<% rating = 1 %>eHomeUpgrade has just posted a review of Creative’s Portable Media Center, the ZEN. ExtremeTech has nothing good to say about it (as I did last month)… I really wanted to post the following review but didn’t want to do so until the device was officially announced and since it is available for preorder from Amazon, I’d like to share my thoughts on Microsoft’s Portable Media Center as well.

The ZEN looks and feels really nice and initially I thought they had a winner. It was love at first sight, like meeting someone you’ve been interested in for the first time… exciting at first, then she turns out to have some annoying quirks, like man hands, or a stomach that says, “Hello-o-o-o! La La La“, all of which you probably won’t be able to deal with for the rest of your life. The same is true with this Portable Media Center. I don’t think this is the fault of Creative, but maybe Microsoft’s Portable Media Center hardware/software limitations. If you check out the product specs of the ZEN, you will notice that it only plays Windows Media Video 7, 8 and 9, Windows Media Audio 8, Windows Media Image, MP3, JPEG and TIFF files. Great, but this is suppose to be a Portable Media Center… right? A device that syncs up and plays the files stored on your full blown media center. That’s what I thought… but the Microsoft Media Center computer only records MPEG-2 files because it uses a hardware encoder. How am I suppose to playback my Seinfeld and Daily Show clips for when I’m on the go? You’re probably saying to yourself, “Microsoft can just change that and let you record shows in the WMV format”. Sure, but then you have the problem that the Portable Media Center cannot play anything bigger than 320×240… I think this is due to lack of CPU power in the devices. In the end, you are stuck using Windows Media Player 10 (in Public BETA now) to convert and sync up your files. Photos and Music are pretty fast to convert to formats the device likes. I copied about 10 photos and 5 songs and it took a few seconds. The problem starts when you want to sync up your video files. I had an episode of TechTV’s ScreenSavers on my HP Media Center that I wanted to copy over. I added it to my “Library” in WMP10 and then added it to the “Sync” list. I clicked the “Sync” button, expecting the copy to take a few minutes… boy was I wrong! The show is 30 mins long and it took 45 mins to transcode and copy over to the ZEN! Unacceptable! There is no way this would fly for anyone on the go, unless you’re very organized and plan months in advance. When I first heard about these Portable Media Centers I was thinking they would have fast CPUs and the ability to play any type of video files. I was completely wrong. I’d rather invest $400 in a PocketPC and do the exact same stuff via SD cards, today. Plus, a PocketPC can do A LOT more than just playback media assets. If you want a device that is small, portable, and can playback anything XP can, plus has the power of a full blown machine, then the only option worth considering is the $2000 OQO. Anyways, this was the easiest break up ever… so long Portable Media Center, I really can’t say,”It’s not you, it’s me“.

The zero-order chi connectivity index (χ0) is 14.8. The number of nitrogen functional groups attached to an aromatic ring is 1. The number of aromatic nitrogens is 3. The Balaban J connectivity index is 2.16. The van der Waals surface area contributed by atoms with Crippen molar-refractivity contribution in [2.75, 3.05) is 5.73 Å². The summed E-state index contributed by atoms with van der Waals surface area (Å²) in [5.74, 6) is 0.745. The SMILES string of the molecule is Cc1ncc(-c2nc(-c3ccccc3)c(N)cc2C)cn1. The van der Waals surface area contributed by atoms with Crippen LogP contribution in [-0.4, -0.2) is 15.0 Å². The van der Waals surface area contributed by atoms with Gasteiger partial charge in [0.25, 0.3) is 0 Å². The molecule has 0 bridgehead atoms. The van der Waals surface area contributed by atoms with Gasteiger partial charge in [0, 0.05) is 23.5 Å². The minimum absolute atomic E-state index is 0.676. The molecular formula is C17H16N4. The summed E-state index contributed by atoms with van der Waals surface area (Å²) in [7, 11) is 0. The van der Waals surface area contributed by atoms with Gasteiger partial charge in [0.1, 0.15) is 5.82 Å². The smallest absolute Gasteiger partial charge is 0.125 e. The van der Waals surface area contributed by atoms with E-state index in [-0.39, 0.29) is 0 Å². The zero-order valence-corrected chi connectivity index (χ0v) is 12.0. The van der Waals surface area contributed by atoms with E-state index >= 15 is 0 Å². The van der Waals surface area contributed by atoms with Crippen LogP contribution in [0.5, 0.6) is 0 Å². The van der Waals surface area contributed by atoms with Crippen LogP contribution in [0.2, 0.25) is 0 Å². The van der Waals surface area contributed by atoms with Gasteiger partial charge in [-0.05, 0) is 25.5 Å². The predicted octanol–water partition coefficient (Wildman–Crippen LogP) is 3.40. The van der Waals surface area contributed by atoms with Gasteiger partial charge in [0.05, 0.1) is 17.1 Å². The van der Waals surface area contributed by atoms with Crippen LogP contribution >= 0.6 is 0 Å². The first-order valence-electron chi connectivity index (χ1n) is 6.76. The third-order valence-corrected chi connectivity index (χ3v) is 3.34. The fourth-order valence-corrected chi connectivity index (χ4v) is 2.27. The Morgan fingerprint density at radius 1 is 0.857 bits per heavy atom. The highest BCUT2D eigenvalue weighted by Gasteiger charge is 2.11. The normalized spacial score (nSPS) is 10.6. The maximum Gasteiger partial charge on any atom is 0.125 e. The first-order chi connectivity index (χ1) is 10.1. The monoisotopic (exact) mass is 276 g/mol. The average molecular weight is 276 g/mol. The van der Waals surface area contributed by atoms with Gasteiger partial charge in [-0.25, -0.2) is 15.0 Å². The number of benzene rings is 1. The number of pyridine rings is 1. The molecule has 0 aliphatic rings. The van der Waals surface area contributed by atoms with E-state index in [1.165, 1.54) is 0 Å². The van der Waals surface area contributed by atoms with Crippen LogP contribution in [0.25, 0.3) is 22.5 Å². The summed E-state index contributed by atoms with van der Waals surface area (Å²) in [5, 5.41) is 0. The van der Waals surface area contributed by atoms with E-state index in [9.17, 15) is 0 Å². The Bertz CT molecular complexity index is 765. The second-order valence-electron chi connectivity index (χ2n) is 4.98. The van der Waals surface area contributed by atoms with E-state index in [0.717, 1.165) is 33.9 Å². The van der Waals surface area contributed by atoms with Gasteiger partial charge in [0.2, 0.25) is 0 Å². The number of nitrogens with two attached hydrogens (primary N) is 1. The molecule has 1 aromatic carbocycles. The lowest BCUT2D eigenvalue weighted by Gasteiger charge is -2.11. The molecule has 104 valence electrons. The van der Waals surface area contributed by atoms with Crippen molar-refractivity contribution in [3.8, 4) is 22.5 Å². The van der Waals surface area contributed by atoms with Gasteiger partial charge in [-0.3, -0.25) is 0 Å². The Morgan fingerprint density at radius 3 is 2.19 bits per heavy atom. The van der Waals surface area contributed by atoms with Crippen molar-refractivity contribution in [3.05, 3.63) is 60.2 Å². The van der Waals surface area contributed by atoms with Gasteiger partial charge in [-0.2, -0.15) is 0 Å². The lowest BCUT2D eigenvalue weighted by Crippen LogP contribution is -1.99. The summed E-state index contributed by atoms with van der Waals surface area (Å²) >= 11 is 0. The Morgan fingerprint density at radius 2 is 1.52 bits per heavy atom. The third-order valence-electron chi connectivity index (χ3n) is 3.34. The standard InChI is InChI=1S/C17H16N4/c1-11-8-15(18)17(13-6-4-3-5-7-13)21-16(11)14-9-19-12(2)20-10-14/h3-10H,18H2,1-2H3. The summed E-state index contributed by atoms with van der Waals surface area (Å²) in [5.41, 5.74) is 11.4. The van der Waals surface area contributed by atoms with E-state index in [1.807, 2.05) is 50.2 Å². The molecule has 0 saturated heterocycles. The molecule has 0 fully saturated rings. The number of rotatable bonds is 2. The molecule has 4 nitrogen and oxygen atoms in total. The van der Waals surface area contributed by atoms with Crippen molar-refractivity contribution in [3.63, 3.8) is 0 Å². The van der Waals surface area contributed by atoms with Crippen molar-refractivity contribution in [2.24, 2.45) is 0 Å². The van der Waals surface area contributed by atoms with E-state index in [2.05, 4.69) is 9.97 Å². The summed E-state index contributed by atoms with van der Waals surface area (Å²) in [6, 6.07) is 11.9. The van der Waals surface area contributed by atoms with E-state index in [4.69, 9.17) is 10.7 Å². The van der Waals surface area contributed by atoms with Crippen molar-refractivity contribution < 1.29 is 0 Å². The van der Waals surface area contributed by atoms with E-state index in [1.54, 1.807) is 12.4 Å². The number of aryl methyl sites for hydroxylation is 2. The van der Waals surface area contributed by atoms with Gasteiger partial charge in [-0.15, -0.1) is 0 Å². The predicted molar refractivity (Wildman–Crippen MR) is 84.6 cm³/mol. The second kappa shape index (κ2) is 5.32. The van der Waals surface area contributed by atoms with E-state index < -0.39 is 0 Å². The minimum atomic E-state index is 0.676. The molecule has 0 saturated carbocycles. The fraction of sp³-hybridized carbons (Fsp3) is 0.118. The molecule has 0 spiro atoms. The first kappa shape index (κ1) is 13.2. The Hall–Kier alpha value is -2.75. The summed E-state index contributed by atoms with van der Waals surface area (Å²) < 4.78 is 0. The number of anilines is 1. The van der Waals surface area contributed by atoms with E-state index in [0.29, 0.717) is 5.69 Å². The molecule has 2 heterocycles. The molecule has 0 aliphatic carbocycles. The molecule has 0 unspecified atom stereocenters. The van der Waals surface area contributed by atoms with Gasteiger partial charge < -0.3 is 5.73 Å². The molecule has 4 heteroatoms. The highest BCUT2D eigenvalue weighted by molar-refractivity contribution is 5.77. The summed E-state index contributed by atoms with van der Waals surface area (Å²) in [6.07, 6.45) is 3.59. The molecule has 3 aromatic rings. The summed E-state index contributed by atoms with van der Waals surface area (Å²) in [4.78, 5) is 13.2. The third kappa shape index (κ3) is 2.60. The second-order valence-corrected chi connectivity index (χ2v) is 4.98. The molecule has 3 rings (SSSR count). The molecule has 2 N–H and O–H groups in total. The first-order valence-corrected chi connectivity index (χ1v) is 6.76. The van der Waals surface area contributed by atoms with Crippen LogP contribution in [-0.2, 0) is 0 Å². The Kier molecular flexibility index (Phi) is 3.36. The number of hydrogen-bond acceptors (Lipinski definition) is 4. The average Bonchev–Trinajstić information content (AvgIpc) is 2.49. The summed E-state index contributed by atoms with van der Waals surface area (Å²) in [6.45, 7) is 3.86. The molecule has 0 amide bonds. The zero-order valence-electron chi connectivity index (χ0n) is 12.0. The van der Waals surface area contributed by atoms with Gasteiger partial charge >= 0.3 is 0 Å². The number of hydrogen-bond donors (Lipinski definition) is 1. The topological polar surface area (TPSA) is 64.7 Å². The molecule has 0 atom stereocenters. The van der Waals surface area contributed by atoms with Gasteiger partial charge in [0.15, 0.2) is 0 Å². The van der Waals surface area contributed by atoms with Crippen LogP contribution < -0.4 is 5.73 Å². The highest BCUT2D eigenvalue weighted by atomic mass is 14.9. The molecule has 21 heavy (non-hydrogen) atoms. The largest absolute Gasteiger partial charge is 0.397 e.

P.S. I forgot to mention that the device also has a video out connector. So, they think we are going to want to copy a 320×240 asset and watch that on a 42+” Flat Panel display? Who are the guys in-charge of product development? Geez!

P.P.S So after hearing Bill Gates say that the DVD will be “obsolete in 10 years at the latest“, it made me think of the bigger picture. Ultimately, we will get our videos digitally, in any format and bitrate we’d like to pay for, so it will be easier and take no time to transfer to the Portable Media Center. I am O.K. with that and look forward to the day this becomes possible. But, that is no excuse to create a device today, that can’t playback standard full screen formats like MPEG2… why didn’t they come out with a transitional unit, that does. There must have been reasons why, maybe legal, CPU, battery life, all of which would have probably made the overpriced device more costly. A textbook, “Catch 22”.